Rep. Bob Dold is first Republican to co-sponsor federal LGBT protections bill

Mon. January 18, 2016 10:47 AM by Carlos Santoscoy

Illinois Rep. Bob Dold on Friday announced his support for the Equality Act, making him the first Republican to back the proposed legislation.

Introduced by Democrats last year, the Equality Act seeks to prohibit anti-LGBT discrimination in seven key areas, including credit, education, employment, federal funding, housing, jury service and public accommodations, by effectively expanding the Civil Rights Act, originally approved in 1964.

"Illinois has a long and proud history of fighting for equal rights, and I am proud to continue this tradition by supporting the Equality Act," Dold said in a statement given to The Hill. "Engraved on the front of the Supreme Court is their phrase 'equal justice under the law,' but as long as any Americans can be legally discriminated against, there is not equal justice in this country."

"Congress must act to ensure that all Americans, including the LGBT community, are protected equally from discrimination under federal law, just as they already are in my home state of Illinois."

Dold added that while the current bill is "not perfect", "it marks an important first step in the process of crafting a bipartisan bill that ensures equal rights for all Americans while also fully protecting the religious freedom our Constitution guarantees."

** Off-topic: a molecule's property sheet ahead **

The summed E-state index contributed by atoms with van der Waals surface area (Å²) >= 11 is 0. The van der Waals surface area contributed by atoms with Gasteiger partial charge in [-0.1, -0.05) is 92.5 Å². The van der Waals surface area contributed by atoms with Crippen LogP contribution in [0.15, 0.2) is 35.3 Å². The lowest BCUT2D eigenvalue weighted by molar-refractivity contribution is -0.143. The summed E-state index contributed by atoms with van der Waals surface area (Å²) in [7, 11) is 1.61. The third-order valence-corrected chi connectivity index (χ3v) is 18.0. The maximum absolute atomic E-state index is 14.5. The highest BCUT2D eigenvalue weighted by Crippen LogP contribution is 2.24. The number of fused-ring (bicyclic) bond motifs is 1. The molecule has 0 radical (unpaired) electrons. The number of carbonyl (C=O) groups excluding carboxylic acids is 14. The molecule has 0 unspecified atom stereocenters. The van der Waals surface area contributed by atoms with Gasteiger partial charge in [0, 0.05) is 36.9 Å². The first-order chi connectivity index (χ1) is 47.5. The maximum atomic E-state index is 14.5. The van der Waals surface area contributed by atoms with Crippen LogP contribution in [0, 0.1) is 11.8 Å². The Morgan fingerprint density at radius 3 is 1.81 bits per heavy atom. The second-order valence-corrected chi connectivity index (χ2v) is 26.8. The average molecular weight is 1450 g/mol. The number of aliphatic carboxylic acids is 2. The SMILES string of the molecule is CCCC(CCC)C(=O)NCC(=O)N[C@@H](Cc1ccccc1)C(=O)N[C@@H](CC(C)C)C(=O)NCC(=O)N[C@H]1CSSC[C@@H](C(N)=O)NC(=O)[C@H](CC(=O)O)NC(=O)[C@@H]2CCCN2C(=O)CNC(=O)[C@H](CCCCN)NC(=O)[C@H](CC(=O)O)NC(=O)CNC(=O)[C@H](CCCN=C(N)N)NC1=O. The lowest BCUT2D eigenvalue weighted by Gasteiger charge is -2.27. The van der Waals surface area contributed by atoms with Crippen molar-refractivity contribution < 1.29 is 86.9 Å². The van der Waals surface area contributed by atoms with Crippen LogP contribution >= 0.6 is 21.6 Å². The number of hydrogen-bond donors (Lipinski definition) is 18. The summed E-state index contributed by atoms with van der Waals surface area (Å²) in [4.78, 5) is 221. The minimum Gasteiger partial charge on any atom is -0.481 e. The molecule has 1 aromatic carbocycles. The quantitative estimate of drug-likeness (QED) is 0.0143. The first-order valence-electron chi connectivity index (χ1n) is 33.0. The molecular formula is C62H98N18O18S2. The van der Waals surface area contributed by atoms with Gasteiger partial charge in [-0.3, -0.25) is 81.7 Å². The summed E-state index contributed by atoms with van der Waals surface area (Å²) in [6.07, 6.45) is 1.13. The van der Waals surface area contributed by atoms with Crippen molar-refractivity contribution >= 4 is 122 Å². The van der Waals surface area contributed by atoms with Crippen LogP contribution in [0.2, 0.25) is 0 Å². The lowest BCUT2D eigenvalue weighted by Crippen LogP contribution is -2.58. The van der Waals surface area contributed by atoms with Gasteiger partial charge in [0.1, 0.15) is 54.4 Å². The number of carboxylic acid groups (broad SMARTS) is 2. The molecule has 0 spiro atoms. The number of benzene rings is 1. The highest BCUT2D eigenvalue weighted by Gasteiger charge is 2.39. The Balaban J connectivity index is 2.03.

Chad Griffin, president of the Human Rights Campaign (HRC), the nation's largest LGBT rights advocate, applauded Dold's move.

"Bob Dold is showing tremendous leadership today by becoming the first Republican to sign on as a cosponsor of the Equality Act and we're thrilled that he's standing up for our fundamental values of fairness and equality," Griffin said. "Far too many LGBT people – nearly two-thirds – have faced unfair and unjust discrimination in their lives, much of it in the workplace. In cosponsoring the Equality Act, Congressman Dold showed how important it is that LGBT people be able to have a fair chance to earn a living, provide for their families, and live free from fear of discrimination."

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